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HOME > Korean J Prev Med > Volume 33(1); 2000 > Article
Original Article Epidemiologic Investigation of an Outbreak of Shigella sonnei among Students in Bonghwa, 1999.
Hyun Sul Lim, Geun Ryang Bae
Journal of Preventive Medicine and Public Health 2000;33(1):10-16
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Department of Preventive Medicine, College of Medicine, Dongguk University.

This study was carried out to investigate the sources of infection and modes of transmission of an outbreak of shigellosis that occurred among students of B middle and high school in Bonghwa, Korea from May 1 to 21, 1999. METHODS: We conducted questionnaires to 468 students, 38 staffs and 9 food handlers twice times (May 6, May 21) for follow up and secondary attack rate. Personal details and history of illness and exposure to particular foods were sought. And we conducted rectal swab for culture to 243 students, 33 staffs and 9 food handlers. Bacteriological examinations of water in the school were done. Cases were identified as subjects who had diarrhea (two or more loose stools in a 24-hour periods) on or after May 1. RESULTS: A total of 307 cases (attack rate: 59.6%) of 515 subjects were identified, including 50 confirmed (46 students and 4 staffs) by S. sonnei. All 9 food handlers denied illness and were had rectal swab for culture at May 6 that were negative for S. sonnei. 146 of 307 reported fever, 156 had tenesmus, 44 reported vomiting, and only 5 of 307 reported blood in the stool. The median duration of diarrhea was 4 days (range: 1-18 days). The mean incubation period until onset of diarrhea was 63 hours (range: 16-144 hours) and the secondary attack rate was 2.8% (43 cases of 1,561 family members). Risk for illness was higher among students who had eaten watered kimchi at March 30 than among those who did not [301(72.7%) of 417 versus 5(9.6%) of 52; RR=7.51; 95% CI=3.26-17.31]. CONCLUSION: The source of infection was estimated to be contaminated watered kimchi by one or two food handler who is presumed to be carrier.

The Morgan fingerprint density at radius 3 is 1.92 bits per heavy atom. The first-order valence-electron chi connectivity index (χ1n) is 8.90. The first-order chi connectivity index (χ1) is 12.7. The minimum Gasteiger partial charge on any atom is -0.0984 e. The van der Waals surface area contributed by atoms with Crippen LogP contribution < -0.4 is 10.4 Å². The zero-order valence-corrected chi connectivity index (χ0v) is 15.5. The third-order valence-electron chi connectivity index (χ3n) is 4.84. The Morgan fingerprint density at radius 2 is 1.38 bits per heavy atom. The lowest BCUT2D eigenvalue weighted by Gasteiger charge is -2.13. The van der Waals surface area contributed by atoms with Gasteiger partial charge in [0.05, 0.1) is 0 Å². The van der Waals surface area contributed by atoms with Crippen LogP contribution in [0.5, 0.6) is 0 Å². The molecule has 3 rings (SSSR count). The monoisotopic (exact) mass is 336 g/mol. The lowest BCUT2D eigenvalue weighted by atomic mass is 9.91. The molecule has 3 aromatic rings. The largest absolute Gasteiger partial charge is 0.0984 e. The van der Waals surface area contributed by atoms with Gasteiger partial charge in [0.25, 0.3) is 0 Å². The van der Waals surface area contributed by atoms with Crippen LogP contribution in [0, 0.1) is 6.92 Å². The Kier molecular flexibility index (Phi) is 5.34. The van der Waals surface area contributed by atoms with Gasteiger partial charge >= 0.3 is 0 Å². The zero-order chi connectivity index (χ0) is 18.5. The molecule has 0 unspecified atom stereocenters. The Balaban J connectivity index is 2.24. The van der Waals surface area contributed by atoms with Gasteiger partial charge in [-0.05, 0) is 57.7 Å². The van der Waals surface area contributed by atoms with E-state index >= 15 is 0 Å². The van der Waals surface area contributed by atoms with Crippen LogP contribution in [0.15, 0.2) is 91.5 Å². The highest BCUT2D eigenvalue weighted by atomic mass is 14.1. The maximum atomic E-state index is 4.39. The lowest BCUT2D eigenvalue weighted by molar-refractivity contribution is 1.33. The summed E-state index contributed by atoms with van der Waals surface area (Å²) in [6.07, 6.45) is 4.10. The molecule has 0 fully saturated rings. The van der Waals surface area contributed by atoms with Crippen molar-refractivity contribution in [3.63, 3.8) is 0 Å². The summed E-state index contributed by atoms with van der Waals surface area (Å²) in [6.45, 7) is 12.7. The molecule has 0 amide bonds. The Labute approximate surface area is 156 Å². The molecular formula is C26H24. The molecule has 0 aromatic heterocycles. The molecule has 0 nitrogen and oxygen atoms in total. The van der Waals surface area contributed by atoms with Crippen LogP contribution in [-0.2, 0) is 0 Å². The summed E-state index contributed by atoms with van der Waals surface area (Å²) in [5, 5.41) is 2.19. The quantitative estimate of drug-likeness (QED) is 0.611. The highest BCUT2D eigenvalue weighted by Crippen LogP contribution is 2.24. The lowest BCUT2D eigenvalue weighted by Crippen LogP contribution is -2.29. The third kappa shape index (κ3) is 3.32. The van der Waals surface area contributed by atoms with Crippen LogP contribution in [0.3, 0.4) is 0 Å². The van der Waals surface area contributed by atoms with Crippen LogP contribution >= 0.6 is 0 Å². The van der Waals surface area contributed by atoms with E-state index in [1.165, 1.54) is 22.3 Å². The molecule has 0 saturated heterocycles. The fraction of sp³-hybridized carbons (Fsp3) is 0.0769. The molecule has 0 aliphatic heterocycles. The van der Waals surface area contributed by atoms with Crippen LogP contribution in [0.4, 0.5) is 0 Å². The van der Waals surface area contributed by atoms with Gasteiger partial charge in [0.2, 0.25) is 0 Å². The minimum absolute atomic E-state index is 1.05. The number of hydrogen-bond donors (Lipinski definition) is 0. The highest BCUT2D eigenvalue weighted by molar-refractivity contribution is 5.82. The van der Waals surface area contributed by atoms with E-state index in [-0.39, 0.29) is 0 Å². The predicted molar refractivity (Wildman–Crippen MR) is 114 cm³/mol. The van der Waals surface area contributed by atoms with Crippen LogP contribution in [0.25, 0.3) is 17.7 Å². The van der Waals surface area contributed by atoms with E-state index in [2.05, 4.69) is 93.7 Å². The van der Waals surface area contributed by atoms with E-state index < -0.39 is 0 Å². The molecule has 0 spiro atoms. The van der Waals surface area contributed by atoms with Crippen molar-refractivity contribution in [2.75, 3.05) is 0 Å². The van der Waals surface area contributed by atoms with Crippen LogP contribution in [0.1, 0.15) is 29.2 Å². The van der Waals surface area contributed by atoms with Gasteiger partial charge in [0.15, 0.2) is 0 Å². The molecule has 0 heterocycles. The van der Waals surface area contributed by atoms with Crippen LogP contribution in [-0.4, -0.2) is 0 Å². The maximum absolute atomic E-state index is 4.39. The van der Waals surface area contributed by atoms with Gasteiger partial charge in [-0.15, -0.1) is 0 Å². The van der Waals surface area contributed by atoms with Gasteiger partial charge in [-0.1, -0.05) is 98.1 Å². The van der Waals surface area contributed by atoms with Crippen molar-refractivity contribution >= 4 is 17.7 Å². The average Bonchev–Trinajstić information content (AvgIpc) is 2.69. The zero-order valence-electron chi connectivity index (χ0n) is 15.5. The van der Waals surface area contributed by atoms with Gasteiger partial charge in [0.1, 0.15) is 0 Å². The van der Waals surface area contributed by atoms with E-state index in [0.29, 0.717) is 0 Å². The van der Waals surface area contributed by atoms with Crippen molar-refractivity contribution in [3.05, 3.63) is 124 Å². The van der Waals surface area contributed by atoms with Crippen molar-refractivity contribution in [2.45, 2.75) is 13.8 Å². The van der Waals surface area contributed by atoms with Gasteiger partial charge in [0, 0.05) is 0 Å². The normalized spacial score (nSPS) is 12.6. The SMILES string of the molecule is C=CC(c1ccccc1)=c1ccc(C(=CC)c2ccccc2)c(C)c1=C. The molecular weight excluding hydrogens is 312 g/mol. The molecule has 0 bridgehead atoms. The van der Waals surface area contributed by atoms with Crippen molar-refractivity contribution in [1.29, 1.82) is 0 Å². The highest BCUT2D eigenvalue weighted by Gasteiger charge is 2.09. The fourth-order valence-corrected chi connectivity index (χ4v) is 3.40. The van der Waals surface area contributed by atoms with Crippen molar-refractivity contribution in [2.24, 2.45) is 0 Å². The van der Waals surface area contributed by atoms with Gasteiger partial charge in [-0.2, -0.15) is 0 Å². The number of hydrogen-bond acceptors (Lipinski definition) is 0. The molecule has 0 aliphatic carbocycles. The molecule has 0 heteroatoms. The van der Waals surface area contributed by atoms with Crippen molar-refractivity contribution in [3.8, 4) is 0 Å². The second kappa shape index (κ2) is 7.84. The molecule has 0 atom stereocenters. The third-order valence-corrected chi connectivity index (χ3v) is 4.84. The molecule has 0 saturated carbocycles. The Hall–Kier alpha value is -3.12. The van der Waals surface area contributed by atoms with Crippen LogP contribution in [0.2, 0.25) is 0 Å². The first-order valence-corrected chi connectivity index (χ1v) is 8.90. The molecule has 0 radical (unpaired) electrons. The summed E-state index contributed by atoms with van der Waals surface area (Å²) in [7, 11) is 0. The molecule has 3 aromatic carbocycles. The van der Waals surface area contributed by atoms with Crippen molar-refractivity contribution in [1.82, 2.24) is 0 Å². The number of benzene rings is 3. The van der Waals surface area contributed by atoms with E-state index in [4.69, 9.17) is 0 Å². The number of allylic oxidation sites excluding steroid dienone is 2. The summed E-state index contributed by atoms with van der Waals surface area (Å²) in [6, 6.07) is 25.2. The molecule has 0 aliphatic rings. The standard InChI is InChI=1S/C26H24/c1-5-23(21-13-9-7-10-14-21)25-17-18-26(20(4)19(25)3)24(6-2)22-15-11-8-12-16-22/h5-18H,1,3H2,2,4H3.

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JPMPH : Journal of Preventive Medicine and Public Health